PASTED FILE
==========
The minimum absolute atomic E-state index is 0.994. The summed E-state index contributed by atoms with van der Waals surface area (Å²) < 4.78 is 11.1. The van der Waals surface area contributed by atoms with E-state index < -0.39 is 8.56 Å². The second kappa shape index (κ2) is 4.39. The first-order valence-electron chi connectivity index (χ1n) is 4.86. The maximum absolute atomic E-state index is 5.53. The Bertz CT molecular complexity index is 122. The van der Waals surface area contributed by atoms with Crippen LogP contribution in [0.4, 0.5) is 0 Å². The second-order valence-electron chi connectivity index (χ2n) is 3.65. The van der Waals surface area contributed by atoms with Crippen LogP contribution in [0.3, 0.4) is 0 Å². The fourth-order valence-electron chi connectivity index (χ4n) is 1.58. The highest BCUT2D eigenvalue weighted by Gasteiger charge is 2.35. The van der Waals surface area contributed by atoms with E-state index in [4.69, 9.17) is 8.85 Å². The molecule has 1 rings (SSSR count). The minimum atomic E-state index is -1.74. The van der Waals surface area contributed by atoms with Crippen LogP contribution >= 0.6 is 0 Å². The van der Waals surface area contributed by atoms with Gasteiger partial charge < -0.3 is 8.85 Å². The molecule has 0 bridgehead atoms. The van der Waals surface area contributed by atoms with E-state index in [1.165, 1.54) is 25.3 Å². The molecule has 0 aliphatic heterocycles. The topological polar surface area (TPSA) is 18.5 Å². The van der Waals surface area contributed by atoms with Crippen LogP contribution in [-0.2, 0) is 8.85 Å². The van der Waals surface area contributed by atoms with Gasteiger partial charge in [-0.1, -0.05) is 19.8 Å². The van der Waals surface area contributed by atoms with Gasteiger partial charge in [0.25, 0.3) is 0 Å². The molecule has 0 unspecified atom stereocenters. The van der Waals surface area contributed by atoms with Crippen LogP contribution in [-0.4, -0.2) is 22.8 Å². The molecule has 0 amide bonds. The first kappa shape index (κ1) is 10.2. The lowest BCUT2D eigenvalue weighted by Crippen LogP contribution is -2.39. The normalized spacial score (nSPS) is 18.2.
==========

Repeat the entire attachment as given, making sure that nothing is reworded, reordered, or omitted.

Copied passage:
The minimum absolute atomic E-state index is 0.994. The summed E-state index contributed by atoms with van der Waals surface area (Å²) < 4.78 is 11.1. The van der Waals surface area contributed by atoms with E-state index < -0.39 is 8.56 Å². The second kappa shape index (κ2) is 4.39. The first-order valence-electron chi connectivity index (χ1n) is 4.86. The maximum absolute atomic E-state index is 5.53. The Bertz CT molecular complexity index is 122. The van der Waals surface area contributed by atoms with Crippen LogP contribution in [0.4, 0.5) is 0 Å². The second-order valence-electron chi connectivity index (χ2n) is 3.65. The van der Waals surface area contributed by atoms with Crippen LogP contribution in [0.3, 0.4) is 0 Å². The fourth-order valence-electron chi connectivity index (χ4n) is 1.58. The highest BCUT2D eigenvalue weighted by Gasteiger charge is 2.35. The van der Waals surface area contributed by atoms with E-state index in [4.69, 9.17) is 8.85 Å². The molecule has 1 rings (SSSR count). The minimum atomic E-state index is -1.74. The van der Waals surface area contributed by atoms with Crippen LogP contribution >= 0.6 is 0 Å². The van der Waals surface area contributed by atoms with Gasteiger partial charge < -0.3 is 8.85 Å². The molecule has 0 bridgehead atoms. The van der Waals surface area contributed by atoms with E-state index in [1.165, 1.54) is 25.3 Å². The molecule has 0 aliphatic heterocycles. The topological polar surface area (TPSA) is 18.5 Å². The van der Waals surface area contributed by atoms with Crippen LogP contribution in [-0.2, 0) is 8.85 Å². The van der Waals surface area contributed by atoms with Gasteiger partial charge in [-0.1, -0.05) is 19.8 Å². The van der Waals surface area contributed by atoms with Gasteiger partial charge in [0.25, 0.3) is 0 Å². The molecule has 0 unspecified atom stereocenters. The van der Waals surface area contributed by atoms with Crippen LogP contribution in [-0.4, -0.2) is 22.8 Å². The molecule has 0 amide bonds. The first kappa shape index (κ1) is 10.2. The lowest BCUT2D eigenvalue weighted by Crippen LogP contribution is -2.39. The normalized spacial score (nSPS) is 18.2.